In the post Music Labs in the Independent Studio: A Brief History, I mentioned that when I first started to include music lab time in my piano studio, I didn’t have an iPad so I started with computer-based programs such as Music Ace Maestro, Alfred’s Interactive Musician, and Essentials of Music Theory, along with a subscription to the online Music Learning Community.
Because it is an older program, you don’t download it directly from the internet, you have to purchase the CD-ROM and upload it to your computer. While this feels antiquated, I still find the program a valuable addition to my music labs as it is one of the most complete and comprehensive theory lesson programs out there.
The program comes in either a Student Version (single use), Educator Version (multiple students on one device), or Network Version (multiple computers).
There are 3 Volumes available that could be purchased separately or as one program called Essentials of Music Theory Complete.
If you are using the program in an independent studio setting for music lab time, then you will need to purchase the Educator Version – Complete. While it is one of the more expensive music theory programs to include in a music lab, it’s also one of the most thorough and comprehensive.
The program includes 18 units. Each of those units comprises four to five lessons, ear training, and a review test for a total of 75 lessons within the 18 units. For a detailed list of what’s included in each unit/lesson, visit this link.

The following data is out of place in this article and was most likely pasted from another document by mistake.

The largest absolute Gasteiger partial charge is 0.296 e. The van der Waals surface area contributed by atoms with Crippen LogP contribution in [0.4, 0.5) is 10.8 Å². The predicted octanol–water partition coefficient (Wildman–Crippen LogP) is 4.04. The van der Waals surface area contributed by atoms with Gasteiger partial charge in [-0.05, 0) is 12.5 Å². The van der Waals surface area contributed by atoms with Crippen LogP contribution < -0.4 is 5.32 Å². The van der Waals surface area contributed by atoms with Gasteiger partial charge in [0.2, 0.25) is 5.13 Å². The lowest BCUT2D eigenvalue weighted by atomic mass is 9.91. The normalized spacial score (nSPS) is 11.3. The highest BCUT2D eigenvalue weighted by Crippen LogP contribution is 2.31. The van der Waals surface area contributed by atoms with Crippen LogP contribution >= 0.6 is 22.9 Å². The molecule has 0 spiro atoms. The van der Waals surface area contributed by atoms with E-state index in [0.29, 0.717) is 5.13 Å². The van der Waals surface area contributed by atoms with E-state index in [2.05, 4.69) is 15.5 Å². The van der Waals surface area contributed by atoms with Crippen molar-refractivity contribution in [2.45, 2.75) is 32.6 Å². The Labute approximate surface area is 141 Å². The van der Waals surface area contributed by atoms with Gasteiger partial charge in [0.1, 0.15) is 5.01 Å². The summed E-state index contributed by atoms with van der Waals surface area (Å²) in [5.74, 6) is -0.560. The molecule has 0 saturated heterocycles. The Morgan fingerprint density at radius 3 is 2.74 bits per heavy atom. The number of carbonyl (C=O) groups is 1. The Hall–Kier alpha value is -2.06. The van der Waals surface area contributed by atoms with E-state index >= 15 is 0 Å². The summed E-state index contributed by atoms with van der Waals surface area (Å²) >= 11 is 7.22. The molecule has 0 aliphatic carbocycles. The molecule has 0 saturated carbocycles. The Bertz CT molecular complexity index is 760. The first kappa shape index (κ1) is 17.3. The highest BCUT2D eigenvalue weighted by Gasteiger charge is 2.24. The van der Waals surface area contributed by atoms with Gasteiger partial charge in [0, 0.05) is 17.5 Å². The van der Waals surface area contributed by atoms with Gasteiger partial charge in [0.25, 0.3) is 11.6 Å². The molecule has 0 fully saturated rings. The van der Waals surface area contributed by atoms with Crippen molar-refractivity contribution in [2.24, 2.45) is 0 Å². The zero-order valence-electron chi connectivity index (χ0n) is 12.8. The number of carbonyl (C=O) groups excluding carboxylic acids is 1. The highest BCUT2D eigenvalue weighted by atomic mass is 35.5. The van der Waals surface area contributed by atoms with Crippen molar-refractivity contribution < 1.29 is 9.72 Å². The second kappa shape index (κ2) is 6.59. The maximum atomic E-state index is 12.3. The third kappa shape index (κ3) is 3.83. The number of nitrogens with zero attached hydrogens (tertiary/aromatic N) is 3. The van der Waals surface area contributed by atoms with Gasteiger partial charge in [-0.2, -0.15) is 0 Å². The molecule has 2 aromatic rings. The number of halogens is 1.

What Students is it Good For?
I would recommend this program for your older students who are at intermediate level or higher that have been in lessons for several years. It is also a great way to assess the music theory foundation of transfer students (have them complete the review tests only).
Since even the “easy” units progress quickly, I do not recommend this program for young beginner students. For example, the note name unit includes all notes on the staff as well as ledger lines.
(You can assign it to students that are elementary/late elementary, but I find they generally start struggling pretty quickly by unit 4-5.)
EMT is one of the few programs out there that will allow you to create student log-ins to track individual progress and score – which is awesome! When you first install the program, you will want to set up usernames and passwords for students to log in. (For passwords, I usually do something like “student1” “student2” “student3” etc.)
Even though the program can track individual progress, tracking manually makes it easier to assign work and view progress.
Here’s where the Music Lab form from Piano Pantry comes into play!
The four-page lab allows the teacher to easily assign units and the student to track their scores and progress without having to log into the program.
Assign units to students by checking the box next to “Assigned.” My own personal rule is that if students do not score at least a 90% on the review test, I will assign the unit again at a later date.
Students can record subsequent repetitions of the review test under “Review Test 2” and “Review Test 3.”
Add this lab to your cart now, or find it (along with other music labs in the shop).
If you’re curious for even more details on how I run my music labs, I’ve created a 15-page eBook that is chock full of all kinds of “pro tips.”
We’ll talk about how I schedule, set-up, and organize labs. (You all know “organizing” is my favorite topic! 🙂 )
Laid out in an easy to read and understand format, this book will answer all your questions regarding music lab time!
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Would you like to learn more in-depth details on the programs that I have created labs for?
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